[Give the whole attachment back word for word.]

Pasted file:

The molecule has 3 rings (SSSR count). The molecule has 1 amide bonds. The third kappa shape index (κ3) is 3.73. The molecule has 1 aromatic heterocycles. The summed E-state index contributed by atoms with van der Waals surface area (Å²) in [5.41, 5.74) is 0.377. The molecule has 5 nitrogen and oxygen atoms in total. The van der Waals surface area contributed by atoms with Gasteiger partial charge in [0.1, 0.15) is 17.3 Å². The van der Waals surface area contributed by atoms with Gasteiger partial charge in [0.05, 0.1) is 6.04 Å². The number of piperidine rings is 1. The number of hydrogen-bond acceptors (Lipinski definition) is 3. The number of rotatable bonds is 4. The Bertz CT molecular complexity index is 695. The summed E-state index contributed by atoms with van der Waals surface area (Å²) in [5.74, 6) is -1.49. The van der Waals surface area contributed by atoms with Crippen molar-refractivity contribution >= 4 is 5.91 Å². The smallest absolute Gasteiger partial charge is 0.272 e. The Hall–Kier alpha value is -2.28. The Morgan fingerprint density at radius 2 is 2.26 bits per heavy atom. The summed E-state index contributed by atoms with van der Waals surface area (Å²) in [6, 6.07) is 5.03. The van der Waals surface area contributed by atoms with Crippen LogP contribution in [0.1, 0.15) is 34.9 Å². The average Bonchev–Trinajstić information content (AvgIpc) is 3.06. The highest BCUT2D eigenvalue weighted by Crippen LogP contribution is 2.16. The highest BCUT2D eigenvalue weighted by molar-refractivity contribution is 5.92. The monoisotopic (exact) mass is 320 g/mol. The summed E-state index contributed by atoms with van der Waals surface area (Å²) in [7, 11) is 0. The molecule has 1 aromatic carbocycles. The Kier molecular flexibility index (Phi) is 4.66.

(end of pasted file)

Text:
The molecule has 3 rings (SSSR count). The molecule has 1 amide bonds. The third kappa shape index (κ3) is 3.73. The molecule has 1 aromatic heterocycles. The summed E-state index contributed by atoms with van der Waals surface area (Å²) in [5.41, 5.74) is 0.377. The molecule has 5 nitrogen and oxygen atoms in total. The van der Waals surface area contributed by atoms with Gasteiger partial charge in [0.1, 0.15) is 17.3 Å². The van der Waals surface area contributed by atoms with Gasteiger partial charge in [0.05, 0.1) is 6.04 Å². The number of piperidine rings is 1. The number of hydrogen-bond acceptors (Lipinski definition) is 3. The number of rotatable bonds is 4. The Bertz CT molecular complexity index is 695. The summed E-state index contributed by atoms with van der Waals surface area (Å²) in [5.74, 6) is -1.49. The van der Waals surface area contributed by atoms with Crippen molar-refractivity contribution >= 4 is 5.91 Å². The smallest absolute Gasteiger partial charge is 0.272 e. The Hall–Kier alpha value is -2.28. The Morgan fingerprint density at radius 2 is 2.26 bits per heavy atom. The summed E-state index contributed by atoms with van der Waals surface area (Å²) in [6, 6.07) is 5.03. The van der Waals surface area contributed by atoms with Crippen LogP contribution in [0.1, 0.15) is 34.9 Å². The average Bonchev–Trinajstić information content (AvgIpc) is 3.06. The highest BCUT2D eigenvalue weighted by Crippen LogP contribution is 2.16. The highest BCUT2D eigenvalue weighted by molar-refractivity contribution is 5.92. The monoisotopic (exact) mass is 320 g/mol. The summed E-state index contributed by atoms with van der Waals surface area (Å²) in [7, 11) is 0. The molecule has 1 aromatic carbocycles. The Kier molecular flexibility index (Phi) is 4.66.